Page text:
In 2013 I have taught a Public Speaking course at the Teacher Education College in Southern Algeria. The class was an opportunity for me to help learners be outspoken and use communicative skills for social change. One of the topics that I discussed with my students was the importance of saying “no”. At that time, I was inciting them to say no to tyranny and oppression and also to learn to say no when they are not ready to commit. Often, out of shyness or complacency, we say yes to everything and then under-deliver what we promised.
After that, I left to finish my doctorate at Syracuse University in the US. Towards the end of my stay, I was approached by one of my bright students telling me how transformative “learning to say no" was to her. She said: "I am going to say no to an opportunity that was waiting for me and my team". I said: "Wait!” I changed my mind. After a lot of pondering I discovered that I was wrong. I told her: “Say yes!” Because I came to realize we live in a world with shrinking opportunities. After her apparent confusion, she said: "Sounds great! And by the way, we are organizing a WikiStage event in Djelfa and we would love if you can come and talk". I immediately said “no”. I could see clearly that she was very confused because she was certain I was going to walk the talk and say “yes”. She told me: “First you teach us to say no, now you are telling me to say yes and when I ask you, you say no.” Out of embarrassment and in an effort to be the role model I should be, I said yes and embroiled myself into podium panic!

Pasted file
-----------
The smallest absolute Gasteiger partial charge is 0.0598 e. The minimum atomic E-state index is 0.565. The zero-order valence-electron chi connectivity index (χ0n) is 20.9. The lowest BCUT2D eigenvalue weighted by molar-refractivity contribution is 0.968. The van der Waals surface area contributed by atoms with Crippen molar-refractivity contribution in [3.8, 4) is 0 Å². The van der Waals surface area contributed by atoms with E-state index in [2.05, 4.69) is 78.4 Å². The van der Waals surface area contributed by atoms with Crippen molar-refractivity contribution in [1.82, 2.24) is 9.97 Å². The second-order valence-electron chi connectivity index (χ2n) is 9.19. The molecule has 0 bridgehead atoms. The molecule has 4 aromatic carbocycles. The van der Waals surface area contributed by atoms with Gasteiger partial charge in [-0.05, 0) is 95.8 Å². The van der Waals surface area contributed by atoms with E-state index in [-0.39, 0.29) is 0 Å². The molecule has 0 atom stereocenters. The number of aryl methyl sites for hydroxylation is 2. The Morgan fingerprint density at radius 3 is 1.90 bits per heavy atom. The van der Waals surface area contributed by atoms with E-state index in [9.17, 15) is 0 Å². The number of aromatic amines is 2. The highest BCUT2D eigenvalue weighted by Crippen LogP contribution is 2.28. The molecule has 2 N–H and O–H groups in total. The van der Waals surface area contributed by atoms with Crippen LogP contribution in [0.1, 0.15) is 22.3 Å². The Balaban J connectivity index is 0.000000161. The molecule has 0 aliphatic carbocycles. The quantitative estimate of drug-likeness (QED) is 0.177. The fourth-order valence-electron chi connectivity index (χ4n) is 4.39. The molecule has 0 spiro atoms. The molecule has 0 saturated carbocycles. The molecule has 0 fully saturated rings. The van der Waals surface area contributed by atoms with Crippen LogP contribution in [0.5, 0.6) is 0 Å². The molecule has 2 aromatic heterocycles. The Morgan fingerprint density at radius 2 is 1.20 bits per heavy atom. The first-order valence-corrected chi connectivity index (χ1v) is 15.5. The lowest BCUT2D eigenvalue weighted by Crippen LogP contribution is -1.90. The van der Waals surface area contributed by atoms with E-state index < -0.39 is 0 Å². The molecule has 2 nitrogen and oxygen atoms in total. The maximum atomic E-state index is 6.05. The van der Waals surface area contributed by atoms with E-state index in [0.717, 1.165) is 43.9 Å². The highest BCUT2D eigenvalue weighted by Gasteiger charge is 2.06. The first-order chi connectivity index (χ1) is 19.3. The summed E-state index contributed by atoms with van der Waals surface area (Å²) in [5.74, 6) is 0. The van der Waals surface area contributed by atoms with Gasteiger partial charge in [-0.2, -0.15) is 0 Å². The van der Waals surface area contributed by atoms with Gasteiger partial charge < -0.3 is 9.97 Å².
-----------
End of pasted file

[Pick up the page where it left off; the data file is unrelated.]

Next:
It took me a long time to choose my title. I wanted a positive topic to navigate the ocean of despair and negativity that I think prevails among Algerian youth scene after the frustrations of the Arab awakening. I wanted a topic that speaks to the audience that shares with me the same impoverished background. The talk location was just 50 km from my birthplace. I was born and raised in a region in Algeria with a lot of poverty, despair, school drop-outs, and deteriorating infrastructure. I wanted to share my success story with one idea that seemed to be the basis for all my breakthroughs.
After a lot of hesitation, I had the “eureka” moment! “The Power of Saying Yes” is a big idea. Fast-forward to the day of the presentation, I talked about how saying yes to helping people, saying yes to opportunities and engagement boomeranged in my life and enriched my CV without initially intending it, diversified my background and led me to where I am today - an education specialist and project manager in leading international institutes. My main cry was: “Say YES, do good things, they will come back and haunt you in a positive way.” When Mark Zuckerberg started Facebook, he did not think of creating a company. I watched him say in one of the interviews: "I was convinced that someone will someday build something like Facebook for the world, but not me". He thought that it would be a company that already had thousands of engineers. He spoke about all the social pressures that he had. But saying yes led him to be a billionaire, and most importantly a game-changer in the 21st century. I concluded my talk by emphasizing the importance of relationships and how treating people with respect and kindness will also boomerang in a very serendipitous way. The last slide was a quote that really changed my life. Mark Twain once said: "Twenty years from now, you will be more disappointed by the things that you didn't do than by the ones you did. So throw off the bowlines. Sail away from the safe Harbor. Catch the trade winds in your sails. Explore. Dream. Discover.”
When young activists do this, they’ll have nothing to lose and everything to gain. Only the sky will be the limit!